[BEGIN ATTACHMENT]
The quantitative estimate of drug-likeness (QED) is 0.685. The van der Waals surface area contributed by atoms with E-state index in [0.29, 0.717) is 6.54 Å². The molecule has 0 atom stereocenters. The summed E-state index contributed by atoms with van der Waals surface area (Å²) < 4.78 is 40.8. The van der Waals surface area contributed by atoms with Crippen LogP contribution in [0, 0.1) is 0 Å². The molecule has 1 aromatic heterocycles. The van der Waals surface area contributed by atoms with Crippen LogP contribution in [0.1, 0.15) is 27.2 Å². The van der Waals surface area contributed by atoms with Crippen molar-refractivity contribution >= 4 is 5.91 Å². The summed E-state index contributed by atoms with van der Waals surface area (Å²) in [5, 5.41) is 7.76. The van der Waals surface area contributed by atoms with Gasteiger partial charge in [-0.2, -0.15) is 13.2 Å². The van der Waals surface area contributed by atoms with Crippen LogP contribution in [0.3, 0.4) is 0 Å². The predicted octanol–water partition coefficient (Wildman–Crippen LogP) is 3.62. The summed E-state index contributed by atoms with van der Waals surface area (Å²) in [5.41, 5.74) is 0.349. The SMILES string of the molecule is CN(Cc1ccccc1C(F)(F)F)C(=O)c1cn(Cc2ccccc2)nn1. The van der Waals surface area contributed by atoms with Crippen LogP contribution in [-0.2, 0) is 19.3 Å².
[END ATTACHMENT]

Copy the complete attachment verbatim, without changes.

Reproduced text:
The quantitative estimate of drug-likeness (QED) is 0.685. The van der Waals surface area contributed by atoms with E-state index in [0.29, 0.717) is 6.54 Å². The molecule has 0 atom stereocenters. The summed E-state index contributed by atoms with van der Waals surface area (Å²) < 4.78 is 40.8. The van der Waals surface area contributed by atoms with Crippen LogP contribution in [0, 0.1) is 0 Å². The molecule has 1 aromatic heterocycles. The van der Waals surface area contributed by atoms with Crippen LogP contribution in [0.1, 0.15) is 27.2 Å². The van der Waals surface area contributed by atoms with Crippen molar-refractivity contribution >= 4 is 5.91 Å². The summed E-state index contributed by atoms with van der Waals surface area (Å²) in [5, 5.41) is 7.76. The van der Waals surface area contributed by atoms with Gasteiger partial charge in [-0.2, -0.15) is 13.2 Å². The van der Waals surface area contributed by atoms with Crippen LogP contribution in [0.3, 0.4) is 0 Å². The predicted octanol–water partition coefficient (Wildman–Crippen LogP) is 3.62. The summed E-state index contributed by atoms with van der Waals surface area (Å²) in [5.41, 5.74) is 0.349. The SMILES string of the molecule is CN(Cc1ccccc1C(F)(F)F)C(=O)c1cn(Cc2ccccc2)nn1. The van der Waals surface area contributed by atoms with Crippen LogP contribution in [-0.2, 0) is 19.3 Å².